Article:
Terlingua Ghosts

Terlingua Ghosts by Jann Alexander © 2013
Terlingua Ghosts by Jann Alexander © 2013

There’s a tiny speck of a town in Texas along the Mexico border that ensnares most visitors to nearby Big Bend National Park for at least an afternoon. Its curious origins, quasi-historic status and the dusty faded remnants of its former mining life under a brutal desert sun attract the odd hiker, the off-the-beaten path traveler, the souvenir collector and the chili fanatics. Once each November, the infamous Terlingua Chili Cookoff takes place here, and it may be the only time of the year that the heat of the chili exceeds the heat of the desert, as the population swells from fewer than 100 to more than 10,000.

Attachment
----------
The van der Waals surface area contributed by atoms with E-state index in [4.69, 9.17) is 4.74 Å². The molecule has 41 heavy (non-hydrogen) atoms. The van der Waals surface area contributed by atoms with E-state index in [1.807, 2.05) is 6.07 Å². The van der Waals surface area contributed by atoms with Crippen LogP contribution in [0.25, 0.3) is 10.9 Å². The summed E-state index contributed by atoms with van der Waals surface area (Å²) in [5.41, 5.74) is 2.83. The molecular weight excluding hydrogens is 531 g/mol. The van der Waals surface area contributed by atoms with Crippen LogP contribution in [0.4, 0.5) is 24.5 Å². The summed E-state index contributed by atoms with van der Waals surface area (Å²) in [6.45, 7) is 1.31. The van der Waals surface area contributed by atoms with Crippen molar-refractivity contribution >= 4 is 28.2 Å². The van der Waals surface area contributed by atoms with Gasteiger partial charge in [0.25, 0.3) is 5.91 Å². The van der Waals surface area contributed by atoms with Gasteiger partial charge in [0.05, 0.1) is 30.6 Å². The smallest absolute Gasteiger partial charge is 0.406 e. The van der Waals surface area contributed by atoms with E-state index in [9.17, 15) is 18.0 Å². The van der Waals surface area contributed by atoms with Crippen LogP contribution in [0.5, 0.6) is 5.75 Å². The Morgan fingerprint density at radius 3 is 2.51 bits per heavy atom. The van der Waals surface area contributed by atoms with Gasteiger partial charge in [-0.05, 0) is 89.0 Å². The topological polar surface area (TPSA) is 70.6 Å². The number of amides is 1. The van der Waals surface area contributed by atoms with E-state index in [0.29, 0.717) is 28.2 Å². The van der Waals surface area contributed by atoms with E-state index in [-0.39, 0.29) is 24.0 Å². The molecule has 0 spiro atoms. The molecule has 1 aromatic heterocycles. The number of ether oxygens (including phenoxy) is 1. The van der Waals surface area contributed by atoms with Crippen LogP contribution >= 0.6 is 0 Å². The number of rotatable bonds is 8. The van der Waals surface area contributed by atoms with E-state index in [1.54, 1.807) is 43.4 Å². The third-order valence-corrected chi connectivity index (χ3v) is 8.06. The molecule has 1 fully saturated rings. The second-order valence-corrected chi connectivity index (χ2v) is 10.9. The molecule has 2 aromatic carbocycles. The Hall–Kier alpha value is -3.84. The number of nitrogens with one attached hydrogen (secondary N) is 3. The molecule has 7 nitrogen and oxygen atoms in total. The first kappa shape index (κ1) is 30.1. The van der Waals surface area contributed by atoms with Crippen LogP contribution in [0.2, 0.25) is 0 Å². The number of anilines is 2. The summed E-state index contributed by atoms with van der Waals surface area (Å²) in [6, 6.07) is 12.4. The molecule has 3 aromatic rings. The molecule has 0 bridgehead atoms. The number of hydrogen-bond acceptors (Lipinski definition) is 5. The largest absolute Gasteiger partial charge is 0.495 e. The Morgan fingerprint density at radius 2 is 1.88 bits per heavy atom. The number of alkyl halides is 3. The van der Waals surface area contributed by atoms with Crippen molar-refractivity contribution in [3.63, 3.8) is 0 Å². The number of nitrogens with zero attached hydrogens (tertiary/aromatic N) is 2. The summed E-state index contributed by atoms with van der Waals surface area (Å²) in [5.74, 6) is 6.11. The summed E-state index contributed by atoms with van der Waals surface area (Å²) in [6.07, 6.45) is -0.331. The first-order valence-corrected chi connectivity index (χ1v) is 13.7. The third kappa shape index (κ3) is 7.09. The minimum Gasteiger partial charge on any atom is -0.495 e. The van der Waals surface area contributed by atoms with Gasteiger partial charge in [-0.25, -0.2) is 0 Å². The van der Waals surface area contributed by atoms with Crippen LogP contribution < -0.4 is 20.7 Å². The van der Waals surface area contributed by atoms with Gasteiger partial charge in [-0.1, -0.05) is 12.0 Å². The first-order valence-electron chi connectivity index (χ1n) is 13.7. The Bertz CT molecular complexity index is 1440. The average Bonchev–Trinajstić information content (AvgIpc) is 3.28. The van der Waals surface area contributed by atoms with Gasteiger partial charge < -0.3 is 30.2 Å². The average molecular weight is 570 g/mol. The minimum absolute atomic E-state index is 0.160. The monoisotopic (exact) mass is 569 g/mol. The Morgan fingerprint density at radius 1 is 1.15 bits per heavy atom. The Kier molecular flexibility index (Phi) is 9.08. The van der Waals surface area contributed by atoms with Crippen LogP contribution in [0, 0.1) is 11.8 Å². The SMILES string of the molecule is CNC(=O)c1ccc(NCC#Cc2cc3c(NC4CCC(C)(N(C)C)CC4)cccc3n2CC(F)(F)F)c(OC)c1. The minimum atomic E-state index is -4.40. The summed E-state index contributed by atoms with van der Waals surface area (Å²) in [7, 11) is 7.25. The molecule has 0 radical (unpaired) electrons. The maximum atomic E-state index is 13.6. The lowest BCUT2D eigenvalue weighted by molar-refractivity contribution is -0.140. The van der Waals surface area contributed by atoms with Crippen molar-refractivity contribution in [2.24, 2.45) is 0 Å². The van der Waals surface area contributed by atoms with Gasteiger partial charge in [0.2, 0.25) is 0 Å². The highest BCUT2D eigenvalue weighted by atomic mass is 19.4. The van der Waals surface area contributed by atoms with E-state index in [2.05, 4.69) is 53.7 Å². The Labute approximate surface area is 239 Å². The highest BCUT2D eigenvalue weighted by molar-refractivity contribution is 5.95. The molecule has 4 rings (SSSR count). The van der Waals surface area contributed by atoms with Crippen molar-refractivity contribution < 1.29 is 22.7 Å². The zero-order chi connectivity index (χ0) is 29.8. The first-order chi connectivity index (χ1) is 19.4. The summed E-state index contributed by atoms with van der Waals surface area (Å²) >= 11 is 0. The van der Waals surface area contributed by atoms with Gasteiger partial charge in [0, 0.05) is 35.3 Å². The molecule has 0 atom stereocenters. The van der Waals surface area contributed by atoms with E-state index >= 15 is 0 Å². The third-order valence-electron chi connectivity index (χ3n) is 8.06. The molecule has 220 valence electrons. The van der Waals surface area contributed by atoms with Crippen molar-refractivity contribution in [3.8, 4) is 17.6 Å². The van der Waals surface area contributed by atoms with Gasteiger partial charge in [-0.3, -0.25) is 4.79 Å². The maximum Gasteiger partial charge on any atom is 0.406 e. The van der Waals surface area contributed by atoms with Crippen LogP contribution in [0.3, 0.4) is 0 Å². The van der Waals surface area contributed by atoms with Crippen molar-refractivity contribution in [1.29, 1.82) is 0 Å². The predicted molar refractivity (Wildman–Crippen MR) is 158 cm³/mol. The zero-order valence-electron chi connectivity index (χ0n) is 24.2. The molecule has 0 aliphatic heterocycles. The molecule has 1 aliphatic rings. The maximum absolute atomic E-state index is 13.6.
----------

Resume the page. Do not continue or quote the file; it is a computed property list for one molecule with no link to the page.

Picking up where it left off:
At the town’s entrance, visitors are greeted by the Terlingua Cemetery, a final resting place for Terlingua Ghost Town’s residents and miners felled by the 1918 influenza epidemic and the harsh cinnabar-mining conditions, in a creative array of marked and unmarked graves, some stone, some wooden and carefully lettered, adorned by pink and red plastic flowers. The overall effect is of a forlorn, lonely place as though in a sepia photograph, from a dusty old album you just found in your great-grandmother’s attic trunk, the Terlingua ghosts long gone, beckoning a modern-day photographer to raise a camera.

BUY A SIGNED PRINT of Terlingua Ghosts by Jann Alexander at AustinDetails.me.

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